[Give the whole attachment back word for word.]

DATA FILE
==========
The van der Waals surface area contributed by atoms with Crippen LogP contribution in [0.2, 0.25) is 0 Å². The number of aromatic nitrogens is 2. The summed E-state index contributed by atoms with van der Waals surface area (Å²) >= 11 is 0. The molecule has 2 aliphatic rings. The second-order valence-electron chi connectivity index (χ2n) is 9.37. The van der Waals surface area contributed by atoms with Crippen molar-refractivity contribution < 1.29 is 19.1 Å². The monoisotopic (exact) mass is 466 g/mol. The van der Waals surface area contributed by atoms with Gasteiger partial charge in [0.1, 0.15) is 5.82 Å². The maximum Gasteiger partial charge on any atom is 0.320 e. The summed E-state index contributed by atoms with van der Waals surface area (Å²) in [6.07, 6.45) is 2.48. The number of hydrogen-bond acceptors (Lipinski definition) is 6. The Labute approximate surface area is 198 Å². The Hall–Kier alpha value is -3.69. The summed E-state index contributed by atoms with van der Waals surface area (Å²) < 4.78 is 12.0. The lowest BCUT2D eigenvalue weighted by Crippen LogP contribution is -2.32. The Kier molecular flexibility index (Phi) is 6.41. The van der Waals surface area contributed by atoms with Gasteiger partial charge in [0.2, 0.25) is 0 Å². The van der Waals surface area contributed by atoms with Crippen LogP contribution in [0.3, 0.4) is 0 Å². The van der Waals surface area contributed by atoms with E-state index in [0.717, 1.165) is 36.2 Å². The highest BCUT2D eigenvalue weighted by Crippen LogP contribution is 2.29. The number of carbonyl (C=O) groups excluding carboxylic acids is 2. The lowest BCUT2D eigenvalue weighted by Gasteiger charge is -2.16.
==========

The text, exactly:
The van der Waals surface area contributed by atoms with Crippen LogP contribution in [0.2, 0.25) is 0 Å². The number of aromatic nitrogens is 2. The summed E-state index contributed by atoms with van der Waals surface area (Å²) >= 11 is 0. The molecule has 2 aliphatic rings. The second-order valence-electron chi connectivity index (χ2n) is 9.37. The van der Waals surface area contributed by atoms with Crippen molar-refractivity contribution < 1.29 is 19.1 Å². The monoisotopic (exact) mass is 466 g/mol. The van der Waals surface area contributed by atoms with Gasteiger partial charge in [0.1, 0.15) is 5.82 Å². The maximum Gasteiger partial charge on any atom is 0.320 e. The summed E-state index contributed by atoms with van der Waals surface area (Å²) in [6.07, 6.45) is 2.48. The number of hydrogen-bond acceptors (Lipinski definition) is 6. The Labute approximate surface area is 198 Å². The Hall–Kier alpha value is -3.69. The summed E-state index contributed by atoms with van der Waals surface area (Å²) < 4.78 is 12.0. The lowest BCUT2D eigenvalue weighted by Crippen LogP contribution is -2.32. The Kier molecular flexibility index (Phi) is 6.41. The van der Waals surface area contributed by atoms with Gasteiger partial charge in [0.2, 0.25) is 0 Å². The van der Waals surface area contributed by atoms with Crippen LogP contribution in [0.3, 0.4) is 0 Å². The van der Waals surface area contributed by atoms with E-state index in [0.717, 1.165) is 36.2 Å². The highest BCUT2D eigenvalue weighted by Crippen LogP contribution is 2.29. The number of carbonyl (C=O) groups excluding carboxylic acids is 2. The lowest BCUT2D eigenvalue weighted by Gasteiger charge is -2.16.